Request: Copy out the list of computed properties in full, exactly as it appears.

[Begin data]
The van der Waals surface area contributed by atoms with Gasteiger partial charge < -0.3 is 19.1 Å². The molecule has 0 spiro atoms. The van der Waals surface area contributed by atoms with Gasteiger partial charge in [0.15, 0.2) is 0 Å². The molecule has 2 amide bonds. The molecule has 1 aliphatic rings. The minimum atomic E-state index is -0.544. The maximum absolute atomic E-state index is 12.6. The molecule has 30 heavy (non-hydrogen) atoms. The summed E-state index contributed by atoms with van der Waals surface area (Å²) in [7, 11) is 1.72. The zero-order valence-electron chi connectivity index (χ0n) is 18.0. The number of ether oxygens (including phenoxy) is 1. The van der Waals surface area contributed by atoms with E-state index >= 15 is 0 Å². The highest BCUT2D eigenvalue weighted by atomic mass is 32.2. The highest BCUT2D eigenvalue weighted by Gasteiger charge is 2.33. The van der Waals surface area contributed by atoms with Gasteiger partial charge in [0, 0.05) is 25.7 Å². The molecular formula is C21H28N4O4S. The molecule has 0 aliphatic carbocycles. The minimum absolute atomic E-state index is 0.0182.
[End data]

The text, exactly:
The van der Waals surface area contributed by atoms with Gasteiger partial charge < -0.3 is 19.1 Å². The molecule has 0 spiro atoms. The van der Waals surface area contributed by atoms with Gasteiger partial charge in [0.15, 0.2) is 0 Å². The molecule has 2 amide bonds. The molecule has 1 aliphatic rings. The minimum atomic E-state index is -0.544. The maximum absolute atomic E-state index is 12.6. The molecule has 30 heavy (non-hydrogen) atoms. The summed E-state index contributed by atoms with van der Waals surface area (Å²) in [7, 11) is 1.72. The zero-order valence-electron chi connectivity index (χ0n) is 18.0. The number of ether oxygens (including phenoxy) is 1. The van der Waals surface area contributed by atoms with E-state index >= 15 is 0 Å². The highest BCUT2D eigenvalue weighted by atomic mass is 32.2. The highest BCUT2D eigenvalue weighted by Gasteiger charge is 2.33. The van der Waals surface area contributed by atoms with Gasteiger partial charge in [0, 0.05) is 25.7 Å². The molecular formula is C21H28N4O4S. The molecule has 0 aliphatic carbocycles. The minimum absolute atomic E-state index is 0.0182.